the machinist shouldn't be doing too much guessing. witht he head in hand.. he should precisely know if it can be tapped. if it can't. he can always plug it.
 
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36 Coupe
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PostPosted: Wed Jun 26, 2013 3:58 am    Post subject: Re: Temperature Gauge Reply to specific post Reply with quote

Cast iron is never easy to tap.If you have ever looked at cracked heads or blocks you will know thin the casting is.If I could measure the thickness of the cast in the area to be tapped and found it thick enough I would tap it.You have to have an adapter for temp bulbs installed in block.The temp bulb needs a shoulder to be water tight.Cast iron can have some very hard spots in it.
 
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souNdguy
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PostPosted: Wed Jun 26, 2013 4:11 am    Post subject: Re: Temperature Gauge Reply to specific post Reply with quote

i've been pretty lucky. have never had an issue cutting, drilling, or tapping threads in cast iron. if there is thin webbing.. I can see an issue with threading.. but that can be mitigated with a lil brass. besides. the new style heas have a boss for a temp bulb. i'd think the ford engineers probably designed it with sufficient metal for that to happen..
 
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Hobo,NC
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PostPosted: Wed Jun 26, 2013 4:23 am    Post subject: Re: Temperature Gauge Reply to specific post Reply with quote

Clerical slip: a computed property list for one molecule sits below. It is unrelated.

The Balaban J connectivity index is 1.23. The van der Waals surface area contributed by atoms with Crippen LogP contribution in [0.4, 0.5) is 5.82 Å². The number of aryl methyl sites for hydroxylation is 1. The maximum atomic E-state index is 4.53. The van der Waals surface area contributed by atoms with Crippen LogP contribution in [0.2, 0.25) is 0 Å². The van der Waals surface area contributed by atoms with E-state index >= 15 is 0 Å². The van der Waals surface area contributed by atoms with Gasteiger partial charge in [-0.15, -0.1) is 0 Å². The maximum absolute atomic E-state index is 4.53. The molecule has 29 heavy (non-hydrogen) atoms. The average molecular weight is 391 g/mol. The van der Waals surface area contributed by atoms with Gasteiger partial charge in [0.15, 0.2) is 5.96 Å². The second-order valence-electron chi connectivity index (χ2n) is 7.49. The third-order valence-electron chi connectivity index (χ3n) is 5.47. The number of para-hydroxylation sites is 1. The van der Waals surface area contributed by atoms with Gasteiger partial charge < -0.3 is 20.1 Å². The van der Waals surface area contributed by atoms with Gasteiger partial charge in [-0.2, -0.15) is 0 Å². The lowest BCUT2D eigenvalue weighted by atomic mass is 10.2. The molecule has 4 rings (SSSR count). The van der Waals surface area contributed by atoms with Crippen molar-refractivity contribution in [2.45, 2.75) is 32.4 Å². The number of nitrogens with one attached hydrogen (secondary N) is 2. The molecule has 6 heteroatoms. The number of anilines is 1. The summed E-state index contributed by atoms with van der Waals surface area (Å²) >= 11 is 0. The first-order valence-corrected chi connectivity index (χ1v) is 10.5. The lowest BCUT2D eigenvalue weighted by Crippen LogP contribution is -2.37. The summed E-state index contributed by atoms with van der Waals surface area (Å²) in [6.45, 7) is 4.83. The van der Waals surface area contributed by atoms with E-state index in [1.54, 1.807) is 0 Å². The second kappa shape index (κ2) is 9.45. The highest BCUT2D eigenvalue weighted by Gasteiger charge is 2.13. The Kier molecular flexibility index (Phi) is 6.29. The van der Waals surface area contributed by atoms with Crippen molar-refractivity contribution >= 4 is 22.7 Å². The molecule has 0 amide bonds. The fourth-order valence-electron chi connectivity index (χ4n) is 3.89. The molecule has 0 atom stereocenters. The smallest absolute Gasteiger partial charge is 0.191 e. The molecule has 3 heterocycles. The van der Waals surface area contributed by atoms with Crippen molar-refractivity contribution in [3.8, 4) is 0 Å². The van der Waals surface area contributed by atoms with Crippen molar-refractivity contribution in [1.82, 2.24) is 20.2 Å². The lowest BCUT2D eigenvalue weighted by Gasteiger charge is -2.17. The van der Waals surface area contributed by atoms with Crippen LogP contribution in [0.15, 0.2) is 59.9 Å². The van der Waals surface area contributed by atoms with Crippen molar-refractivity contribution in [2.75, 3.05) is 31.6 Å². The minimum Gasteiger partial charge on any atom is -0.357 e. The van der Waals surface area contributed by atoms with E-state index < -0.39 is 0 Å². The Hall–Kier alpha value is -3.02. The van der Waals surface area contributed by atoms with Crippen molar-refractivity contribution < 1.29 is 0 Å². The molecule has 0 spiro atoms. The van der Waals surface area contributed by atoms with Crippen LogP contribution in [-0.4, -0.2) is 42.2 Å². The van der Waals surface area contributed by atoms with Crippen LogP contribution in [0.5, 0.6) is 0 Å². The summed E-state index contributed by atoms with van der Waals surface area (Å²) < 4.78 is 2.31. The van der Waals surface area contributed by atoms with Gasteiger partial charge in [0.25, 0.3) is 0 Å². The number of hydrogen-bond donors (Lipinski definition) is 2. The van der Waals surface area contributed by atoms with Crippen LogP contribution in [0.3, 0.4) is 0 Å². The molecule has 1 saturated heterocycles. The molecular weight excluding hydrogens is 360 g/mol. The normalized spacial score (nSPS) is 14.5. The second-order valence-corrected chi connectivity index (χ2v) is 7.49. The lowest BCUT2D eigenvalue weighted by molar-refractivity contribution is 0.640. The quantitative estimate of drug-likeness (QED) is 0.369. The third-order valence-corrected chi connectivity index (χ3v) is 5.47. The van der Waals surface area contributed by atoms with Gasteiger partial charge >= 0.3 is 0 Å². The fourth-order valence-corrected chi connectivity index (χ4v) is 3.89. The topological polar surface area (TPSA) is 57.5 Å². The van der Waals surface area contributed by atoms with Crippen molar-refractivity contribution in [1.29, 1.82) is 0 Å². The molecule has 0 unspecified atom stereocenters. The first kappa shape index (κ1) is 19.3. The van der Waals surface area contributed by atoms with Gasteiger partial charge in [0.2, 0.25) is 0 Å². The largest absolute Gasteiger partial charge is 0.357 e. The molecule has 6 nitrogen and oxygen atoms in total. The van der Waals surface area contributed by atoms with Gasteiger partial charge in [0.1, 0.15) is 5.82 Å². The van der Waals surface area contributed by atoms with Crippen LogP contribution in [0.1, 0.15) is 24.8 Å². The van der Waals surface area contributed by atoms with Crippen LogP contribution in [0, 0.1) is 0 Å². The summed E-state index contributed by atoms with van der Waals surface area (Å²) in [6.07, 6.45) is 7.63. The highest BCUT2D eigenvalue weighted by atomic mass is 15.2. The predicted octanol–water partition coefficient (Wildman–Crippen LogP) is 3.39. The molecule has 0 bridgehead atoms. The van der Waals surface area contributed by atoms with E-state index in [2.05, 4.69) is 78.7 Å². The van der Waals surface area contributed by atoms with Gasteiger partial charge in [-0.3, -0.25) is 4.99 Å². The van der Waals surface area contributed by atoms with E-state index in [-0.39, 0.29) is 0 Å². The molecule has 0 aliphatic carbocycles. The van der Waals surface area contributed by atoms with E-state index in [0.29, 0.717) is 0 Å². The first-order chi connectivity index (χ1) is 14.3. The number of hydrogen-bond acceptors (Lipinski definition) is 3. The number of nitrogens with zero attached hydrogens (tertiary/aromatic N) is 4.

Fuddy Duddy wrote:
(quoted from post at 06:34:22 06/26/13) That's pretty much the way I looked at it. Just threw me when the Machinist said he thought electric was better. I think I've got a good machinist. Pass one up 15 miles away for this one 45 miles away. He told me he cut his teeth on 'N's. So I think I will be all right.


I am lucky to know and have a few very good engine builders/machine shops locally. Their opinions do differ from mine on some issues... Mine differ greatly from theirs on sealing issues,,, theirs is based on sealing it till it gets out of warranty I base mine on 5 years down the road if I have a sealing issue the customer says : you just rebuilt it, it should not have leaked that soon :

I value their ability's,,, one would not touch a N engine if his life depended on it,,, the other takes on all comers...
 
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oldtanker
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PostPosted: Wed Jun 26, 2013 10:23 am    Post subject: Re: Temperature Gauge Reply to specific post Reply with quote

I went with electric with mine. I put a VDO gauge in it that came as a kit with the sender. One power wire to the gauge, one to ground the gauge and one to the sender from the gauge. Pretty simple and I don't have a cap tube that can get smashed or bent a little too much ties up under the hood.

Rick
 
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36 Coupe
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PostPosted: Wed Jun 26, 2013 2:54 pm    Post subject: Re: Temperature Gauge Reply to specific post Reply with quote

The 9n engines were used in light trucks and had heads that were different from tractor heads. the trucks had a temperature gauge.Ford did not use electric temperature gauges until 1940.
 
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souNdguy
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PostPosted: Thu Jun 27, 2013 4:50 am    Post subject: Re: Temperature Gauge Reply to specific post Reply with quote

all replacement heads will have the boss as well as the later industrial heads too.